The simple premise of rags to riches fueled the creation of this late 1970s sitcom – Angie.
Starring Donna Pescow as Angie, a waitress at a Philadelphia diner, this character was all about her working class roots, and surrounded by her Italian family – her sister Marie and her Mum Theresa.
Angie starts to date a customer, Bradley, assuming he’s a student and discovers her boyfriend isn’t poor but abundantly wealthy and a doctor who works at the clinic across the street.
This half hour sitcom debuted in February 1979 as a mid-season addition to the ABC lineup. Starting as a lead-in to the very popular Mork & Mindy, Angie became a hit, as fans welcomed the budding romance of Angie and Bradley. Many fans knew Pescow, who had been one of the stars of Saturday Night Fever.
As their relationship continues, Angie discovers the life of the wealthy seen through Bradley’s sister Joyce, his Dad Randall and his niece Hilary. Each half hour used the stereotypes of both working class and the wealthy to fuel laughs and understanding between the two families.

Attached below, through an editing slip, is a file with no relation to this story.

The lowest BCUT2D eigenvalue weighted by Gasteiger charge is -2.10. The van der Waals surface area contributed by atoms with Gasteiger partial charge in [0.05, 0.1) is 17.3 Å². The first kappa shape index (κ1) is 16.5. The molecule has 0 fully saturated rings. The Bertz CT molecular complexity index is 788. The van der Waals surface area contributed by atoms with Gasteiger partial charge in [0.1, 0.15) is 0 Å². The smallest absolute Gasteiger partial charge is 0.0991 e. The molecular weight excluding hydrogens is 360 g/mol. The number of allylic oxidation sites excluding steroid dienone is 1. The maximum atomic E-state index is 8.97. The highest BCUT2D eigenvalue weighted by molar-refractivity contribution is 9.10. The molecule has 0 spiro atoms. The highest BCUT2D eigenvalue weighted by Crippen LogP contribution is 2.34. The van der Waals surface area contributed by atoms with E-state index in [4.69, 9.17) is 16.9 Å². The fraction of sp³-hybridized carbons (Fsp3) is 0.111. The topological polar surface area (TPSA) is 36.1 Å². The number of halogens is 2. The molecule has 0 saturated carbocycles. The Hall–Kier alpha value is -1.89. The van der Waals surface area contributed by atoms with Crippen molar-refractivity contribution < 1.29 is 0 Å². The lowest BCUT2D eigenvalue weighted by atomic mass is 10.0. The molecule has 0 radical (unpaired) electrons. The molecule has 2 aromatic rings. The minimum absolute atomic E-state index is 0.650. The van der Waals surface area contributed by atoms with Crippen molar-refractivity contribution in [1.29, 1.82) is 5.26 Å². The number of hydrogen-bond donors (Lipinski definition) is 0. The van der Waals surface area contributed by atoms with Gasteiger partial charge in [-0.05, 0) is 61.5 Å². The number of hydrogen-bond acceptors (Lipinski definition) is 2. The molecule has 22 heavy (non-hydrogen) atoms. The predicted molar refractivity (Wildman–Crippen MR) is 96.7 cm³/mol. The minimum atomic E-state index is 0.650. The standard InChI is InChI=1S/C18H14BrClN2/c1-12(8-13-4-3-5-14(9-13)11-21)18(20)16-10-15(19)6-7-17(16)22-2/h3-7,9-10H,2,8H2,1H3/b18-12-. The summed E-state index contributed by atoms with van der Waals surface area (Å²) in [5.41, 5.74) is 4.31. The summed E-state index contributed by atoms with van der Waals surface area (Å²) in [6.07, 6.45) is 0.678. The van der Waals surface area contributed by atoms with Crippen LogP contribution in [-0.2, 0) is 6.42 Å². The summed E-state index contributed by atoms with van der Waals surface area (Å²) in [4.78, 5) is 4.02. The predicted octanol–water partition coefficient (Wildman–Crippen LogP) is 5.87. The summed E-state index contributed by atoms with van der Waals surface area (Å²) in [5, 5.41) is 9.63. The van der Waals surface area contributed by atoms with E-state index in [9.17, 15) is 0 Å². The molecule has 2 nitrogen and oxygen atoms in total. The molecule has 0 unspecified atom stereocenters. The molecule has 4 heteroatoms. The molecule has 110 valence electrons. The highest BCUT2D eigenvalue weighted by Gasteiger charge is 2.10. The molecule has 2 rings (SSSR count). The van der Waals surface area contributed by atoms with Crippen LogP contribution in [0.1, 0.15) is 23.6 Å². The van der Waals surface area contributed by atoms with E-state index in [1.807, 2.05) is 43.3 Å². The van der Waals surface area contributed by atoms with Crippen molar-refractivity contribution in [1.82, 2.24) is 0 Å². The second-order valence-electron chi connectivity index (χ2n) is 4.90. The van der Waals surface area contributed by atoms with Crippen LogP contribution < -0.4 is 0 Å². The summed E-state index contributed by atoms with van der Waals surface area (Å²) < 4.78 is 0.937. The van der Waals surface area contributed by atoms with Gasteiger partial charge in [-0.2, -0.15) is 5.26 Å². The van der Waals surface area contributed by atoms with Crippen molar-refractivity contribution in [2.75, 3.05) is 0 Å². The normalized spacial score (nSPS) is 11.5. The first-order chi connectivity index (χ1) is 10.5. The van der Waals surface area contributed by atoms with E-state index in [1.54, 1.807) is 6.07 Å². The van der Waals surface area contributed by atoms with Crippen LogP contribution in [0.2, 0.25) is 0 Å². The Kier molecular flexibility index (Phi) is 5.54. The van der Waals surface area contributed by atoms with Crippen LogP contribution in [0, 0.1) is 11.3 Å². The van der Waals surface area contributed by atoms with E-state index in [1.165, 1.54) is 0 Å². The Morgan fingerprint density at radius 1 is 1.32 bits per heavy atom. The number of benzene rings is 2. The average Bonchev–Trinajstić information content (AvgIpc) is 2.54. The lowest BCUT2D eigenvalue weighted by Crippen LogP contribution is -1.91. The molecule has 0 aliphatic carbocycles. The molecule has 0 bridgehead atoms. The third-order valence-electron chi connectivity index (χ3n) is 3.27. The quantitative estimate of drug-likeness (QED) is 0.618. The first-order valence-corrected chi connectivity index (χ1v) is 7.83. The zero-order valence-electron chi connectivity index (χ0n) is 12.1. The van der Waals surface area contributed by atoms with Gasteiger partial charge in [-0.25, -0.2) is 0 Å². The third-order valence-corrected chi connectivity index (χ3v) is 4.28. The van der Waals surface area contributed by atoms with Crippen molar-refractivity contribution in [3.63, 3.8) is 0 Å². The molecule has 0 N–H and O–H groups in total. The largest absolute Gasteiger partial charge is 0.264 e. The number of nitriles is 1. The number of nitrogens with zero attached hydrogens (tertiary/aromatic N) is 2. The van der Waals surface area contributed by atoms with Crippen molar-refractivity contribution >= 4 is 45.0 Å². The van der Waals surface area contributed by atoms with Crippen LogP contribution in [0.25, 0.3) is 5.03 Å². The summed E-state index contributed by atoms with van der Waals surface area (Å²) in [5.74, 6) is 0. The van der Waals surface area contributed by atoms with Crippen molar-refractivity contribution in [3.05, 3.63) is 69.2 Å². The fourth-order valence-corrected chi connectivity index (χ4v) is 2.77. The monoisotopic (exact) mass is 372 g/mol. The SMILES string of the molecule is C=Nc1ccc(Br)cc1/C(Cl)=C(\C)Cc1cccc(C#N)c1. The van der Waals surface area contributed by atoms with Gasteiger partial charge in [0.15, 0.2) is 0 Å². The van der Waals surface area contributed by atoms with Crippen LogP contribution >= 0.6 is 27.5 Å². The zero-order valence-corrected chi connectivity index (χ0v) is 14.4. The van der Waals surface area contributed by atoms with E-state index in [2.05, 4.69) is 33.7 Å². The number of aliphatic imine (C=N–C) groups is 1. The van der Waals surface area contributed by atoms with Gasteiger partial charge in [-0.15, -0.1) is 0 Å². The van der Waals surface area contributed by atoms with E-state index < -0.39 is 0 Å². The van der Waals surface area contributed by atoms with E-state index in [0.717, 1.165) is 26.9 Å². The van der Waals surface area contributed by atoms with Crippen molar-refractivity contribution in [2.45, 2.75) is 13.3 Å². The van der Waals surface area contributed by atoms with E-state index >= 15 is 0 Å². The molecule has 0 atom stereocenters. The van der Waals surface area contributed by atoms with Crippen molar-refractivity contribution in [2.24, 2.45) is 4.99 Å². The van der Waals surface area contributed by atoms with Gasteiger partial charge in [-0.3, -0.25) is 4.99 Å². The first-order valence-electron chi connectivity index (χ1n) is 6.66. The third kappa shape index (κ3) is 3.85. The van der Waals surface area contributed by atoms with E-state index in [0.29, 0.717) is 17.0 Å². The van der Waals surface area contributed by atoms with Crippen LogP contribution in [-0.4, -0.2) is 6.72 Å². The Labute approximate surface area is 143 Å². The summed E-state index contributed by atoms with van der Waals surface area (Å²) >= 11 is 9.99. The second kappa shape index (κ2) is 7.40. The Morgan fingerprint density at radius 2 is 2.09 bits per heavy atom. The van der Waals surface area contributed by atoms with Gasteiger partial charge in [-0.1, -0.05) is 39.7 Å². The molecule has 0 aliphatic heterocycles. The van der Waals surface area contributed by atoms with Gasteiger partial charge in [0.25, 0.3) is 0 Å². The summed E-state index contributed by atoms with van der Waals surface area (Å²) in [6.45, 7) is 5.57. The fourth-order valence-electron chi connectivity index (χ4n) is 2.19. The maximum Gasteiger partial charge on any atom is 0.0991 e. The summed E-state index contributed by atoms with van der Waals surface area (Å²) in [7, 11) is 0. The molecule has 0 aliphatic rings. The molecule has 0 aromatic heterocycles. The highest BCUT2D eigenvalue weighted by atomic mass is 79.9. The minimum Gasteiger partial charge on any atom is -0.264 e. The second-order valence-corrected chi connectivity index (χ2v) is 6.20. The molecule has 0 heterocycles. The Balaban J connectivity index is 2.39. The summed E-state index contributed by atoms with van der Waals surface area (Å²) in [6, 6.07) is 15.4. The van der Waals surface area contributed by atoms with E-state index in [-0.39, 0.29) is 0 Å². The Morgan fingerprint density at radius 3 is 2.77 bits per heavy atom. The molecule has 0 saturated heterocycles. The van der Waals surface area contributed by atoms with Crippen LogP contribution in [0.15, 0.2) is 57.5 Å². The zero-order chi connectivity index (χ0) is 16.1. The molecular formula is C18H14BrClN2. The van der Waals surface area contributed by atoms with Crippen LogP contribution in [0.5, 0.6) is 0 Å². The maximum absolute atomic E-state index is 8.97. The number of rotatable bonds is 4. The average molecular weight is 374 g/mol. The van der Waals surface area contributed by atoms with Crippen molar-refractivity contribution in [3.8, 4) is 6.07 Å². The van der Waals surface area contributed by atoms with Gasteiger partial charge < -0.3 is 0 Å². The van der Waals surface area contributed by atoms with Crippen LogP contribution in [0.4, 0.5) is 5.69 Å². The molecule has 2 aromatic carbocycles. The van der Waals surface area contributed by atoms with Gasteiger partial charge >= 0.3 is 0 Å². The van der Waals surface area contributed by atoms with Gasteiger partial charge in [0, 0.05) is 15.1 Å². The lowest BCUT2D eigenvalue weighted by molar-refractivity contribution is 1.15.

The second season saw the characters get married, blending their family and focusing more on the life of a young married couple, but fans weren’t as excited by the changes, ratings dropped and the series was cancelled at the end of the second season.
I remember watching Angie – and like many fans liked the interplay of Angie and Bradley when they were dating, but when they got married, it wasn’t the same – and I stopped watching.
A brief entry into the television schedule, Angie’s premise was a good hook, but advancing the story so quickly led to its death knell – as fans didn’t want resolution, they wanted to continue the back and forth drama of the stereotypical relationship of Angie and Bradley.